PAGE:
Can volatile compounds in exhaled breath be used to monitor control in diabetes mellitus?

Smith, David, Španěl, Patrik, Fryer, Anthony A, Hanna, Fahmy and Ferns, Gordon A A (2011) Can volatile compounds in exhaled breath be used to monitor control in diabetes mellitus? Journal of Breath Research, 5 (2). 022001. ISSN 1752-7163

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Abstract

Although it has been known for centuries that there are compounds in exhaled breath that are altered in disease, it is only in the last few decades that it has been possible to measure them with sufficient accuracy and precision to make them clinically useful. The clinical utility of breath analysis has also been limited by the practical difficulties of collecting representative breath samples, free from contaminants. More recent methods of breath analysis have allowed real-time analysis of breath, eliminating the need for sample collection, and therefore potentially allowing the rapid feedback of results to patient and clinician. One possible future application of breath analysis may be the monitoring of metabolic control in patients with diabetes mellitus. This perspective article provides an overview of the studies of breath analysis in diabetes, focusing on the breath metabolites; acetone, isoprene and also methyl nitrate that have previously been reported to be altered in diabetes, highlighting the factors that may potentially confound their interpretation. Specific attention is given to selected ion flow tube mass spectrometry (SIFT-MS) and proton transfer reaction mass spectrometry (PTR-MS), because they are techniques that have been developed specifically for the absolute quantification of breath metabolites in real time, although reference is made to some of the alternative techniques, including sensors and optical devices. Whilst breath analysis, using SIFT-MS, PTR-MS and other sensitive techniques, can potentially be used for the non-invasive monitoring of metabolic conditions that may include diabetes mellitus, further work is required in terms of the clinical and analytical validation. Furthermore, it is unclear at present what breath metabolites should be monitored and what factors may confound their interpretation. Although a non-invasive method of monitoring glycaemic control is clearly desirable, it will be important to demonstrate its analytical comparability with the well-established and validated methods for blood glucose measurement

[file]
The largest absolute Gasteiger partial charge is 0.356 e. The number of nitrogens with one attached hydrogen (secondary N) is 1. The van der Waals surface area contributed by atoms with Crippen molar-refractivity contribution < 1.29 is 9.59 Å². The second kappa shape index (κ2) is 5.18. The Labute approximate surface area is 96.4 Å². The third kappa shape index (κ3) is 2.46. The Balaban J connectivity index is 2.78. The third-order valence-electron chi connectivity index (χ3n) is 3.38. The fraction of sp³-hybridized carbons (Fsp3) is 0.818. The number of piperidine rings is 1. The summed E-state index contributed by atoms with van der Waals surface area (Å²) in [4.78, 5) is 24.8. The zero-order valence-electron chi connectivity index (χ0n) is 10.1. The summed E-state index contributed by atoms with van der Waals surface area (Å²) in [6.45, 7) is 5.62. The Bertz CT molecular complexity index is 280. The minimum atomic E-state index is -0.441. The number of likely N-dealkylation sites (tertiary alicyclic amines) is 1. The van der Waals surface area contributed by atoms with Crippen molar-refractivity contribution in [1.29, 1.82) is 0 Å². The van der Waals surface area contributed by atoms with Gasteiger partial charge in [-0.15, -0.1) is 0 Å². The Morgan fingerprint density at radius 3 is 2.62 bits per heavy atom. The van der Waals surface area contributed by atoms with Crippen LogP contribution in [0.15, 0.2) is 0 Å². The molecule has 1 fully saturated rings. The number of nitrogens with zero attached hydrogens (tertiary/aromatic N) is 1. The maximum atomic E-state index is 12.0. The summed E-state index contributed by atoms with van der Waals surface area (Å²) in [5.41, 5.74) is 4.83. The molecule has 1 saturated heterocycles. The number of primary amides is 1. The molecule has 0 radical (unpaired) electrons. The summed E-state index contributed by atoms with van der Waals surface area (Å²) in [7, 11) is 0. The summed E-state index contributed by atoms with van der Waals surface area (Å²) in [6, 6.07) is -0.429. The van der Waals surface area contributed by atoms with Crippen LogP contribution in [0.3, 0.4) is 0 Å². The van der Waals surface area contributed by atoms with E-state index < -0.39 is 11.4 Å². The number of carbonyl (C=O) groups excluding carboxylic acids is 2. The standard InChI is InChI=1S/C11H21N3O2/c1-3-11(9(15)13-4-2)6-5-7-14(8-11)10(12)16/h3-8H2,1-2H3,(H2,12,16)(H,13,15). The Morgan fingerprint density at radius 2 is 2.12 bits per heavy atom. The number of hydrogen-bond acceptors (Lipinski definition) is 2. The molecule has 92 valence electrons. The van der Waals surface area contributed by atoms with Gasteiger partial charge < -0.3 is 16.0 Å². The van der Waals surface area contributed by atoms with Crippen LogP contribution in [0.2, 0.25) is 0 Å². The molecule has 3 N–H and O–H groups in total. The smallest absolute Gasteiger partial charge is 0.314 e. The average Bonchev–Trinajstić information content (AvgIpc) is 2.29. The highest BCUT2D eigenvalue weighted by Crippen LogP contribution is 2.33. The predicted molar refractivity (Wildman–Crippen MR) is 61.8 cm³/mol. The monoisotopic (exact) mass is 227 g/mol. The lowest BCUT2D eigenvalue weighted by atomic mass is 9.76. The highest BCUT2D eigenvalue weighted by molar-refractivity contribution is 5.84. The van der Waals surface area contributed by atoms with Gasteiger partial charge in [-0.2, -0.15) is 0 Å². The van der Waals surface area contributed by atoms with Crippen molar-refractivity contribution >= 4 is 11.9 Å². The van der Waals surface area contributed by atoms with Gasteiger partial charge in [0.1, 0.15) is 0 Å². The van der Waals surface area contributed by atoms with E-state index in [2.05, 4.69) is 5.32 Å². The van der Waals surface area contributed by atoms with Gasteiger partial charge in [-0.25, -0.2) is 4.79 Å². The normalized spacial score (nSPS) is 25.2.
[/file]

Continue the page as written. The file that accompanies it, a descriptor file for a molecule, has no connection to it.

Item Type: Article
Schools and Departments: Brighton and Sussex Medical School > Division of Medical Education
Subjects: R Medicine > R Medicine (General) > R735 Medical education
Depositing User: Gordon Ferns
Date Deposited: 19 Nov 2012 07:20
Last Modified: 19 Nov 2012 07:20
URI: http://sro.sussex.ac.uk/id/eprint/42649
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